Unadjusted baseline characteristics of study participants by absence or presence of combination index, MESA 2000–2002 (mean values ± SD or % distribution)
In multivariable analyses adjusted for all of the risk factors in Table III, we found that younger age [OR 2.5 per 1 SD (95% CI 1.8–3.6)], female gender [OR 3.0 (1.9–4.8)], lower BMI [OR 1.6 per 1 SD (1.2–2.0)], absence of hypertension [OR 1.8 (1.2–2.6)], absence of dyslipidemia [OR 1.6 (1.04–2.4)], and never-smoking [OR 1.7 (1.1–2.6)] were all independently associated with low subclinical vascular disease in all three vascular territories defined by the combination index (p<0.05 for all). Absence of diabetes and FH of MI were not significantly associated with the combination index, although the direction of the multivariable-adjusted ORs were as expected (OR=1.6, p=0.15; OR=1.20, p=0.34, respectively).
TABLE III
TABLE III
Factors Associated with Low Subclinical Vascular Disease Burden: MESA 2000–2002
A few differences in associations between some of the risk factors and the separate outcomes of CAC, cIMT, and ABI were observed. Similarly to the combination index, the factors of younger age, absence of dyslipidemia, and never smoking were also associated with all the separate outcomes of low CAC, low cIMT, and normal ABI (Table III). Some of the factors did not meet the level of statistical significance with certain outcomes, but the direction of the multivariable-adjusted ORs was the same across all measures of low subclinical disease. Examples of this include absence of hypertension which was statistically significantly associated with low CAC and low cIMT, but not normal ABI. Absence of diabetes and lower fibrinogen levels were associated with normal ABI but were not statistically significantly associated with low CAC or low cIMT. Absence of a FH of MI and lower IL-6 levels were statistically significantly associated with low CAC but not cIMT or ABI. Finally, while absence of current alcohol use was inversely associated with a normal ABI, it was not associated with the other measures of vascular health.
On the other hand, some of the factors had qualitatively different associations for certain outcomes (Table III). For example, women and those with non-white race/ethnicity were more likely to have low CAC and cIMT but less likely to have normal ABI. Lower BMI was associated with the combination index and cIMT, but inversely associated with higher ABI.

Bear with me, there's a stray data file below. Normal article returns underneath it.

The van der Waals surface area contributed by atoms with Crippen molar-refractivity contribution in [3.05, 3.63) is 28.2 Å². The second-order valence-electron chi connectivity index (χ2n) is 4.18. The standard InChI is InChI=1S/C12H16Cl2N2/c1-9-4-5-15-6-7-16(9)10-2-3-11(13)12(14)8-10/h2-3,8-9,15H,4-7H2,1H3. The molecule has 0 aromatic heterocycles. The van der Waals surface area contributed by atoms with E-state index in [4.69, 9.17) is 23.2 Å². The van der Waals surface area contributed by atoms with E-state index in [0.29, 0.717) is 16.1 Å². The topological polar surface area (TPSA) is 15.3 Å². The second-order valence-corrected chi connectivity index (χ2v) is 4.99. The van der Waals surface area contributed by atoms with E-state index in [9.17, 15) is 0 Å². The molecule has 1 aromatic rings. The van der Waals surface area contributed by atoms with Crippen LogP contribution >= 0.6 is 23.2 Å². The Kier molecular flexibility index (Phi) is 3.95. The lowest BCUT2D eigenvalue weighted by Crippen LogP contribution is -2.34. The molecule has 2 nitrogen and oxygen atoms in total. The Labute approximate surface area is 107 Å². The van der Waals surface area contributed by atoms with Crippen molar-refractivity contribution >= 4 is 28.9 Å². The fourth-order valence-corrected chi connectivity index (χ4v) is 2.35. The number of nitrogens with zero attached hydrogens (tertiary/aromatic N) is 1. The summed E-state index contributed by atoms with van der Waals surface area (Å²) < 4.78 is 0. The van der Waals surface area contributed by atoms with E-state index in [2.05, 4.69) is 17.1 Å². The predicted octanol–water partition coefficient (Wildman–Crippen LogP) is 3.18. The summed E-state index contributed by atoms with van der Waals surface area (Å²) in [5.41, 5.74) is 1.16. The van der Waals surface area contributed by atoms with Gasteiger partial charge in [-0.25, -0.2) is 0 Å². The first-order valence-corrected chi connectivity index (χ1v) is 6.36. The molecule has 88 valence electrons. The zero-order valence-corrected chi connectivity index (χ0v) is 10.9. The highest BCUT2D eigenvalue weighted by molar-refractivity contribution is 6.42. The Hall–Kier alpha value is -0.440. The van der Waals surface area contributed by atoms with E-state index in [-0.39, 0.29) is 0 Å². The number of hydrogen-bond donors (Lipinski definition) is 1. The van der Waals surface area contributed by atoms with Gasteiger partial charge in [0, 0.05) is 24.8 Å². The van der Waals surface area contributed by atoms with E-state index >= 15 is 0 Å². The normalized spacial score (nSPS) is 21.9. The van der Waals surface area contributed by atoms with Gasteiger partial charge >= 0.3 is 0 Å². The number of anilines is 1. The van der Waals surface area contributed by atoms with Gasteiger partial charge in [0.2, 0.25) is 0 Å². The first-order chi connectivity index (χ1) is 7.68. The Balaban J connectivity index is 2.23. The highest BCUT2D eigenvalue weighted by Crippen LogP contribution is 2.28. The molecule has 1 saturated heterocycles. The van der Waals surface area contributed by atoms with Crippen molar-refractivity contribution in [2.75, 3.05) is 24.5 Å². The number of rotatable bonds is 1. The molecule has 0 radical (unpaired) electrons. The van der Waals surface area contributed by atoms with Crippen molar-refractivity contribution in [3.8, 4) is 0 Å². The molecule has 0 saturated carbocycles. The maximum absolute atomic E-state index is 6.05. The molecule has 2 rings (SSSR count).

Other factors such as a healthy diet score, physical activity, education, homocysteine, and CRP were not independently associated with the combination index nor with any of the separate indicators of low subclinical disease in multivariable-adjusted models (Table III). Also in unadjusted analyses (Table II), healthy diet and physical activity were still not associated with the combination index.
Because of concern for overadjustment with the markers of inflammation which may be correlated with each other but still possibly independent negative predictors of vascular health, we also explored supplemental multivariable models where each inflammatory or novel risk factor was evaluated individually, adjusting for clinical covariates but not for the other markers. However there still were no independent associations of fibrinogen, CRP, IL-6, nor homocysteine with the combination index above traditional risk factors. We also performed a supplemental analysis of study participants ≥75 years and found similar results.
We found in this sample of asymptomatic older adults ≥70 years that low subclinical vascular disease by the combination index (lowest quartiles of CAC and cIMT with a normal ABI) was independently associated with traditional risk factors of younger age, female gender, lower BMI, absence of hypertension and dyslipidemia, and never smoking. This confirms prior studies that low levels of multiple traditional risk factors contribute to successful cardiovascular aging. The Framingham Heart Study showed that traditional markers of low-risk status (fewer or no cigarettes smoked, lower BP, favorable lipid profile, absence of a FH of premature CHD, absence of diabetes) were associated with survival beyond 75 years.19